To the Saxons as Scrobbesbyrig, signifying “shrubstown” or “the town of bushes;” and the latter name was gradually corrupted, in three directions, into Schrosberie and Shrewsbury, into Sciropscire and Shropshire, and into Sloppesberie, Salopia, and Salop. The Britons founded the town in the 5th century, on occasion of the decay of the Roman Uriconium, 5 miles to the SE. The princes of Powis made it their residence. The Saxons, under Offa, king of Mercia, took possession of it in 778. Alfred established a mint at it, and his daughter Elfleda founded a college in it. Etheldred spent Christmas at it in 1006. Edmund Ironside punished it, in 1016, for revolting to Canute. The Welsh besieged it in 1069, but were driven off by William the Conqueror. Roger de Montgomery got a gift of it from the Conqueror, built a great castle at it, and took from it the title of Earl. Robert, the son of Roger, in consequence of taking part against Henry I., provoked that monarch to come against it with an army of 60,000 men and was expelled and deposed. An assemblage of nobles met at it in 1116 to give allegiance to William, the son of the Empress Maud. Stephen took it from William in 1139; and Henry II. retook it. A council was held at it by John, to concert measures against the Welsh. Llewelyn took it in 1215, and Henry III. retook it in 1220, and visited it in 1221 and 1227. The Welsh took it again in 1233; and Henry III. again retook it soon afterwards,-revisited it in 1241, 1260, and 1267, and strengthened it with walls. Edward I. fixed his residence at it in 1277; removed to it his courts of king’s bench and exchequer; brought to trial and to execution in it David Llewelyn; and, in 1283, held at it and at Acton-Burnell a famous parliament. Edward II. held a grand tournament at it in 1322. Richard II. visited it in 1387, and held at it a “great” parliament in 1397. The sanguinary battle between Henry IV. and Henry Hotspur, known as the battle of Shrewsbury, occurred at Battlefield, about 3 miles distant, in 1403. Edward Earl of March, afterwards Edward IV., levied, in Shrewsbury and its neighbourhood, the troops with whom he won the battle of Mortimer’s Cross in 1460; and, on his elevation to the throne, he sent his queen to Shrewsbury for protection against the perils of the times. His sons Richard and George. were born at the black friary of the town in 1472, and he himself was again here in 1480. Buckingham was executed here in 1484. Henry Earl of Richmond, afterwards Henry VII., was first proclaimed at Shrewsbury in 1485; and he visited it in 1488, 1490, and 1495. Charles I. made it his rendezvous in 1642; was joined at it by Prince Rupert and many other magnates; established his mint at it, and strengthened and extended its fortifications. The parliamentarians, under Col. Mytton, took it by surprise in 1644. James II. visited it in 1687; Sacheverell, in his high-church progress, in 1711; the Prince Regent, in 1806; Princess Victoria, in 1832; and the Royal Agricultural Society, in 1845.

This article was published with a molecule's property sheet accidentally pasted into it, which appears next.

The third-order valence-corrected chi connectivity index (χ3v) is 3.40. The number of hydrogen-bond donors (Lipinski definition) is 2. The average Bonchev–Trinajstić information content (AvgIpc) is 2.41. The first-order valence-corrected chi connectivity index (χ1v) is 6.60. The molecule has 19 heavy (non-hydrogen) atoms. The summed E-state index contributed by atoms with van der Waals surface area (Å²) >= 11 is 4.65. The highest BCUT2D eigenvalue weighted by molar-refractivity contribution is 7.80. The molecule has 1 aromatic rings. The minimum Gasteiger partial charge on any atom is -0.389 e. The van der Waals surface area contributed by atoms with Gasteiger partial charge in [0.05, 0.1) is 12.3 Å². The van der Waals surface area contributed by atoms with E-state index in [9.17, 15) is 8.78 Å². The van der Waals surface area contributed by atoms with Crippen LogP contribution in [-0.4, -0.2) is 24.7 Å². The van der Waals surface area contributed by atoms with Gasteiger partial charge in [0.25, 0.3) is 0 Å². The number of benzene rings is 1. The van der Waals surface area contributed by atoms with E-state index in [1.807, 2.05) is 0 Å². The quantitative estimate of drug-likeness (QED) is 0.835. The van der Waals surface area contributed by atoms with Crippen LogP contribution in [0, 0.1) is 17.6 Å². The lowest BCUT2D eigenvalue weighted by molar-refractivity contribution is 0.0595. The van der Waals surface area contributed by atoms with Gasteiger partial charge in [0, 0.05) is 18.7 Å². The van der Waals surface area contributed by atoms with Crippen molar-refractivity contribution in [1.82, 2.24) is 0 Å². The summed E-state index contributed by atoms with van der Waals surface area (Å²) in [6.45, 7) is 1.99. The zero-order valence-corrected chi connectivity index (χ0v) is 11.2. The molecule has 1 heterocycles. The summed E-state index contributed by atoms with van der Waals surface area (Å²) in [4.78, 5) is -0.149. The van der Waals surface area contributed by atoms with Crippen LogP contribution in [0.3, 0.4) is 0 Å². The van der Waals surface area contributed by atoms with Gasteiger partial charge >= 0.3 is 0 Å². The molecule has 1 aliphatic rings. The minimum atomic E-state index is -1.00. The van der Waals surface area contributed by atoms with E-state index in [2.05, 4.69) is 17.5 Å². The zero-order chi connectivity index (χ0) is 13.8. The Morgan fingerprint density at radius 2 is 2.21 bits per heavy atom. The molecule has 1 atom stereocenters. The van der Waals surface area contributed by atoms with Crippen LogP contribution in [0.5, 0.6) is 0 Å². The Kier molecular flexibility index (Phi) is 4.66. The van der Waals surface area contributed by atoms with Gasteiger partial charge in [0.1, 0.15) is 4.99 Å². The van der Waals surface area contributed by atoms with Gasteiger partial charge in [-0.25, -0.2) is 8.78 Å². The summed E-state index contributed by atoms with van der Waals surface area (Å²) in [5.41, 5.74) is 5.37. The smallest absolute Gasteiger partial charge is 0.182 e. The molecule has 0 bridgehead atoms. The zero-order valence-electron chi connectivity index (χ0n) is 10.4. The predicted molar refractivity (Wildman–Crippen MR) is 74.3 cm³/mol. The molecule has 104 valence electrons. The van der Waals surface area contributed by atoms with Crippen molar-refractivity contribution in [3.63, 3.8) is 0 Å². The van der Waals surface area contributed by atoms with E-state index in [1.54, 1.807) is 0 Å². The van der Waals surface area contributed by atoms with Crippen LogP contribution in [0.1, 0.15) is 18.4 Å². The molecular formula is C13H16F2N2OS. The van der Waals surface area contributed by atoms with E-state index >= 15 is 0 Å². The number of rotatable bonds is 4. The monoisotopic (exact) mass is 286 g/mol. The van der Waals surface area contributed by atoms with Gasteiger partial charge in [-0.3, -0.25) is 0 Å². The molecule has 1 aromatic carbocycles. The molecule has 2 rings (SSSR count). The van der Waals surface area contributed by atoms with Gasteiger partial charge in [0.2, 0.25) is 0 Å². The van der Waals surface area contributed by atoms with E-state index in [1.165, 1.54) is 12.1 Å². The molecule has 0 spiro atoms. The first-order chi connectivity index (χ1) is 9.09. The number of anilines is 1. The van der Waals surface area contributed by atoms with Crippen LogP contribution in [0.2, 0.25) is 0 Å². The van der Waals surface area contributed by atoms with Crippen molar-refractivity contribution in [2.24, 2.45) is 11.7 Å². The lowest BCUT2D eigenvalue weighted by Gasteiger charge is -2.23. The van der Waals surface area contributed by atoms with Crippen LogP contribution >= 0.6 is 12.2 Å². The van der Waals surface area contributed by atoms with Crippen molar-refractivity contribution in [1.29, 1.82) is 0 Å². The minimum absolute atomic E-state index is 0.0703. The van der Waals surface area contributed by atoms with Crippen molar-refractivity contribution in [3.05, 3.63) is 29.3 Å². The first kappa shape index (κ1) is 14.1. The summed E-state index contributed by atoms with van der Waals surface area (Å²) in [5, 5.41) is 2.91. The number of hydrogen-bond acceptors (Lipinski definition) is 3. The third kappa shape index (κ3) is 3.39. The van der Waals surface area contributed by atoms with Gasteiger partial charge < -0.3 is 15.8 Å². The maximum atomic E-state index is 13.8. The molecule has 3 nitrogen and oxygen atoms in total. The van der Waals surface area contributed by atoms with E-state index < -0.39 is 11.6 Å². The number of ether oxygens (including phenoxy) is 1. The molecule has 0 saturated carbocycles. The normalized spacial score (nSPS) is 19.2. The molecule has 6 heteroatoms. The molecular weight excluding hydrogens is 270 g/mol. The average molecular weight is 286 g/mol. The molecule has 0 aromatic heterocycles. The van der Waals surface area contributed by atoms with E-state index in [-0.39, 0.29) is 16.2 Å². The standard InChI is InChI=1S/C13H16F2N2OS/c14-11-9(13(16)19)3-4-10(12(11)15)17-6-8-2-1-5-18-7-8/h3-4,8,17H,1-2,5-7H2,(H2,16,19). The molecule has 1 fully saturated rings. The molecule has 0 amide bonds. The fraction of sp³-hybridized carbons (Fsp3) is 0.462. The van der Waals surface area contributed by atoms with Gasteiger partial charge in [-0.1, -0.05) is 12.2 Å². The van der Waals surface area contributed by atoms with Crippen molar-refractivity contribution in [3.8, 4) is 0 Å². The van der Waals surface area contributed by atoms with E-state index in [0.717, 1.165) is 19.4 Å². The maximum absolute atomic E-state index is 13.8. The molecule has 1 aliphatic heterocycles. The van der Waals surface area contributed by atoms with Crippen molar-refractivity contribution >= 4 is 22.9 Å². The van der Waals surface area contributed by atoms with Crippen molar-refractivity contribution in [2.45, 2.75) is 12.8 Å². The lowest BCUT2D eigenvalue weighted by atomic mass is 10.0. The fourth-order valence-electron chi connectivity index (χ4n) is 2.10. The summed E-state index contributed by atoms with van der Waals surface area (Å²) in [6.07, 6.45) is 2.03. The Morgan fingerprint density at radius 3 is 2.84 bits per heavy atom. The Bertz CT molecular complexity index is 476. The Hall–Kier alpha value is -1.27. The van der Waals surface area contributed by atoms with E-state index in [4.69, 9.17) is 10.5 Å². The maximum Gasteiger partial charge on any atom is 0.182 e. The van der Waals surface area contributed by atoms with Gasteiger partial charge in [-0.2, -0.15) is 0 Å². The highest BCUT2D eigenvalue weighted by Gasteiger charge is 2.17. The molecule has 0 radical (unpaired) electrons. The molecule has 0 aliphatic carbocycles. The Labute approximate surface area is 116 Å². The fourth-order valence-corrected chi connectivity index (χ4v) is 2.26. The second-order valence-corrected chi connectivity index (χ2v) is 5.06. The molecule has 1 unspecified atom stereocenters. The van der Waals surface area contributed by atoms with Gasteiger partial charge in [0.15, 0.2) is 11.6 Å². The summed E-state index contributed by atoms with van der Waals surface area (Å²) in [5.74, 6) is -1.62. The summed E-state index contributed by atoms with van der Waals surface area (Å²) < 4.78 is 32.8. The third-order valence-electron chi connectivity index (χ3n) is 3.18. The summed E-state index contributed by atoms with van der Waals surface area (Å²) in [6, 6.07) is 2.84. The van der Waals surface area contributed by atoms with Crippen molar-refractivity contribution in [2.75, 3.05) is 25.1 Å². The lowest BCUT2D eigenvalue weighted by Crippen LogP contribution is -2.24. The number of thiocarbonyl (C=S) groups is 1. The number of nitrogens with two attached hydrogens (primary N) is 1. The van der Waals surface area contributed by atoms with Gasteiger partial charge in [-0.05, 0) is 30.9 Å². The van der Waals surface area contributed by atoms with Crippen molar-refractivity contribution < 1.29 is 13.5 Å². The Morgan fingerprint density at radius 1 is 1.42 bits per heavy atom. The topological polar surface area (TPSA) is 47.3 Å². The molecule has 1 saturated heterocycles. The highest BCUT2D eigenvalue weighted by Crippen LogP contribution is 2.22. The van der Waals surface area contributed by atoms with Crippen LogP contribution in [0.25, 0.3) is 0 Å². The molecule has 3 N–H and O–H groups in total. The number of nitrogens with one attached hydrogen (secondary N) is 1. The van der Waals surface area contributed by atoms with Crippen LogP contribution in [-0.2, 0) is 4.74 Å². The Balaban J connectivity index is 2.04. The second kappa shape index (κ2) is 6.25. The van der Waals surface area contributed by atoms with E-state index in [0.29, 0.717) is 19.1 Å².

Never leave a burning candle unattended. Burn candles out of reach of children and pets. Always leave about 10cm between burning candles. Do not burn candles on or near anything that may catch fire. Only burn this candle on a level, heat-resistant surface.
Never burn this candle for more than 4 hours at a time. Do not allow the flame to touch the glass. On the first burn, always burn for 3-4 hours to ensure an even melt pool. Ensure the wick is upright, above the wax, and central before the wax sets. Always trim the wick to 5mm before lighting to avoid smoking and damage to the glass. Glass may become hot during use. Extinguish when 5mm of wax remains and do not relight.